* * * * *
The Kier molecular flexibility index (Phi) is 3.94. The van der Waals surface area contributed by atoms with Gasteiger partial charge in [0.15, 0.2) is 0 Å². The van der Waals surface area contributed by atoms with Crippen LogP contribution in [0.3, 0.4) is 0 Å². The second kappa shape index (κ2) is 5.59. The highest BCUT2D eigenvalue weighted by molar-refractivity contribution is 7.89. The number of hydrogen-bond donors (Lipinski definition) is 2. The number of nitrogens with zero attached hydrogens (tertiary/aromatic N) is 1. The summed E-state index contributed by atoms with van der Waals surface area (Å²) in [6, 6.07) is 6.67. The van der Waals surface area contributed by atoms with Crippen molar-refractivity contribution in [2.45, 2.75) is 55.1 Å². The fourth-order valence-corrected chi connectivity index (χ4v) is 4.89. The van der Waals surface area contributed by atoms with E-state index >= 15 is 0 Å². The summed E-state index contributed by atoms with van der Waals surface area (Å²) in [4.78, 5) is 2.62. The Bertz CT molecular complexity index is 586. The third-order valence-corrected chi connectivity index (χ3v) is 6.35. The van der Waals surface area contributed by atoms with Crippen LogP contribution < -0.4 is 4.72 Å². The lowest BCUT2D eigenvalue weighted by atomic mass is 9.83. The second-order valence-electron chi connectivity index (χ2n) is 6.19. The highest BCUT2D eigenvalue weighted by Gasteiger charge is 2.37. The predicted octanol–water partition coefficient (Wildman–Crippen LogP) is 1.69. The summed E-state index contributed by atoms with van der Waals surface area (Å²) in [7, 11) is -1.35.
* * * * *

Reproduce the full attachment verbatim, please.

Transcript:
The Kier molecular flexibility index (Phi) is 3.94. The van der Waals surface area contributed by atoms with Gasteiger partial charge in [0.15, 0.2) is 0 Å². The van der Waals surface area contributed by atoms with Crippen LogP contribution in [0.3, 0.4) is 0 Å². The second kappa shape index (κ2) is 5.59. The highest BCUT2D eigenvalue weighted by molar-refractivity contribution is 7.89. The number of hydrogen-bond donors (Lipinski definition) is 2. The number of nitrogens with zero attached hydrogens (tertiary/aromatic N) is 1. The summed E-state index contributed by atoms with van der Waals surface area (Å²) in [6, 6.07) is 6.67. The van der Waals surface area contributed by atoms with Crippen molar-refractivity contribution in [2.45, 2.75) is 55.1 Å². The fourth-order valence-corrected chi connectivity index (χ4v) is 4.89. The van der Waals surface area contributed by atoms with E-state index >= 15 is 0 Å². The summed E-state index contributed by atoms with van der Waals surface area (Å²) in [4.78, 5) is 2.62. The Bertz CT molecular complexity index is 586. The third-order valence-corrected chi connectivity index (χ3v) is 6.35. The van der Waals surface area contributed by atoms with Crippen LogP contribution < -0.4 is 4.72 Å². The lowest BCUT2D eigenvalue weighted by atomic mass is 9.83. The second-order valence-electron chi connectivity index (χ2n) is 6.19. The highest BCUT2D eigenvalue weighted by Gasteiger charge is 2.37. The predicted octanol–water partition coefficient (Wildman–Crippen LogP) is 1.69. The summed E-state index contributed by atoms with van der Waals surface area (Å²) in [7, 11) is -1.35.